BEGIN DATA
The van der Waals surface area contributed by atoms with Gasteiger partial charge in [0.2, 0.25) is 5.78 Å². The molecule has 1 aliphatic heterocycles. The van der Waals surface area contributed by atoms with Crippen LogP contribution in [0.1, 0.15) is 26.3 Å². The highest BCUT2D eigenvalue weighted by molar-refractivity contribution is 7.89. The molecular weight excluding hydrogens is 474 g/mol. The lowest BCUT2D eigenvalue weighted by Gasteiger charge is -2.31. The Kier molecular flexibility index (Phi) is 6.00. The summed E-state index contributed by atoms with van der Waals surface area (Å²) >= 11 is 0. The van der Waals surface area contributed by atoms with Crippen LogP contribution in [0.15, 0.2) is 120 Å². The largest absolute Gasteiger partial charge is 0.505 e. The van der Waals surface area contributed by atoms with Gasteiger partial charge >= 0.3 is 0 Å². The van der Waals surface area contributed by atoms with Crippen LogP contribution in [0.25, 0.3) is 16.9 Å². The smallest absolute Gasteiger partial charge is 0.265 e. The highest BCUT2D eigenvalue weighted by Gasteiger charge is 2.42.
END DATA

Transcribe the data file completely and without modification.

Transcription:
The van der Waals surface area contributed by atoms with Gasteiger partial charge in [0.2, 0.25) is 5.78 Å². The molecule has 1 aliphatic heterocycles. The van der Waals surface area contributed by atoms with Crippen LogP contribution in [0.1, 0.15) is 26.3 Å². The highest BCUT2D eigenvalue weighted by molar-refractivity contribution is 7.89. The molecular weight excluding hydrogens is 474 g/mol. The lowest BCUT2D eigenvalue weighted by Gasteiger charge is -2.31. The Kier molecular flexibility index (Phi) is 6.00. The summed E-state index contributed by atoms with van der Waals surface area (Å²) >= 11 is 0. The van der Waals surface area contributed by atoms with Crippen LogP contribution in [0.15, 0.2) is 120 Å². The largest absolute Gasteiger partial charge is 0.505 e. The van der Waals surface area contributed by atoms with Gasteiger partial charge >= 0.3 is 0 Å². The van der Waals surface area contributed by atoms with Crippen LogP contribution in [0.25, 0.3) is 16.9 Å². The smallest absolute Gasteiger partial charge is 0.265 e. The highest BCUT2D eigenvalue weighted by Gasteiger charge is 2.42.